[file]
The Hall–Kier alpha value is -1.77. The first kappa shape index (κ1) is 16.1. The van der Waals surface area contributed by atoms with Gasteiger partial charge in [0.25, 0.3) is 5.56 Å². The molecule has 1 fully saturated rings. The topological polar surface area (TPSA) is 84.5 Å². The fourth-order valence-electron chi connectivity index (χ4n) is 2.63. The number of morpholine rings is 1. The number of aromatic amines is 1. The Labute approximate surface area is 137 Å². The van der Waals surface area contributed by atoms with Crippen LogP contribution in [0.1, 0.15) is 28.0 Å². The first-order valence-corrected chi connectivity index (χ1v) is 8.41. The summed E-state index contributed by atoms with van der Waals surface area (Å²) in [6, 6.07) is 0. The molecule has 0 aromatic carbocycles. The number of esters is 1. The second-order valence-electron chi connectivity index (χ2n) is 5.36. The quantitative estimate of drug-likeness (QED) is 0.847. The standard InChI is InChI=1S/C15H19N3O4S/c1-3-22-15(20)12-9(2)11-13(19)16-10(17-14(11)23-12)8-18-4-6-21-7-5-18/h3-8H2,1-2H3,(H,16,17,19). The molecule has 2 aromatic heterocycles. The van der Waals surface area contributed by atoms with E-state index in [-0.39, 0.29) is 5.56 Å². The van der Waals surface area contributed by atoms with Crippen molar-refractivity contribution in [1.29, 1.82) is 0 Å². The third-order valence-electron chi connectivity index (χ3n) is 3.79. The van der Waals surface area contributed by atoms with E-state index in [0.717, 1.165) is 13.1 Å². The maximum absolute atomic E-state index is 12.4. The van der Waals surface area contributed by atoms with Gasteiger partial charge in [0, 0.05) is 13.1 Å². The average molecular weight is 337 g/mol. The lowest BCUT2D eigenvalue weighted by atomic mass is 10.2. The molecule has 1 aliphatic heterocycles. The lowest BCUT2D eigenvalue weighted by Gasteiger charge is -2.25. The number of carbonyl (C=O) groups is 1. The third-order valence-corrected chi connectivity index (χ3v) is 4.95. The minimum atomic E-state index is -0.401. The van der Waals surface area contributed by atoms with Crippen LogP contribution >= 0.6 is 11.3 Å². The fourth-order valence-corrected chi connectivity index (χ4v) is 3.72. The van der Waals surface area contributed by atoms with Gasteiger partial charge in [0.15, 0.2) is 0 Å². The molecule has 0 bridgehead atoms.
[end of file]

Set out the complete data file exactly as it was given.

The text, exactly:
The Hall–Kier alpha value is -1.77. The first kappa shape index (κ1) is 16.1. The van der Waals surface area contributed by atoms with Gasteiger partial charge in [0.25, 0.3) is 5.56 Å². The molecule has 1 fully saturated rings. The topological polar surface area (TPSA) is 84.5 Å². The fourth-order valence-electron chi connectivity index (χ4n) is 2.63. The number of morpholine rings is 1. The number of aromatic amines is 1. The Labute approximate surface area is 137 Å². The van der Waals surface area contributed by atoms with Crippen LogP contribution in [0.1, 0.15) is 28.0 Å². The first-order valence-corrected chi connectivity index (χ1v) is 8.41. The summed E-state index contributed by atoms with van der Waals surface area (Å²) in [6, 6.07) is 0. The molecule has 0 aromatic carbocycles. The number of esters is 1. The second-order valence-electron chi connectivity index (χ2n) is 5.36. The quantitative estimate of drug-likeness (QED) is 0.847. The standard InChI is InChI=1S/C15H19N3O4S/c1-3-22-15(20)12-9(2)11-13(19)16-10(17-14(11)23-12)8-18-4-6-21-7-5-18/h3-8H2,1-2H3,(H,16,17,19). The molecule has 2 aromatic heterocycles. The van der Waals surface area contributed by atoms with E-state index in [-0.39, 0.29) is 5.56 Å². The van der Waals surface area contributed by atoms with Crippen molar-refractivity contribution in [1.29, 1.82) is 0 Å². The third-order valence-electron chi connectivity index (χ3n) is 3.79. The van der Waals surface area contributed by atoms with E-state index in [0.717, 1.165) is 13.1 Å². The maximum absolute atomic E-state index is 12.4. The van der Waals surface area contributed by atoms with Gasteiger partial charge in [0, 0.05) is 13.1 Å². The average molecular weight is 337 g/mol. The lowest BCUT2D eigenvalue weighted by atomic mass is 10.2. The molecule has 1 aliphatic heterocycles. The lowest BCUT2D eigenvalue weighted by Gasteiger charge is -2.25. The number of carbonyl (C=O) groups is 1. The third-order valence-corrected chi connectivity index (χ3v) is 4.95. The minimum atomic E-state index is -0.401. The van der Waals surface area contributed by atoms with Crippen LogP contribution >= 0.6 is 11.3 Å². The fourth-order valence-corrected chi connectivity index (χ4v) is 3.72. The van der Waals surface area contributed by atoms with Gasteiger partial charge in [0.15, 0.2) is 0 Å². The molecule has 0 bridgehead atoms.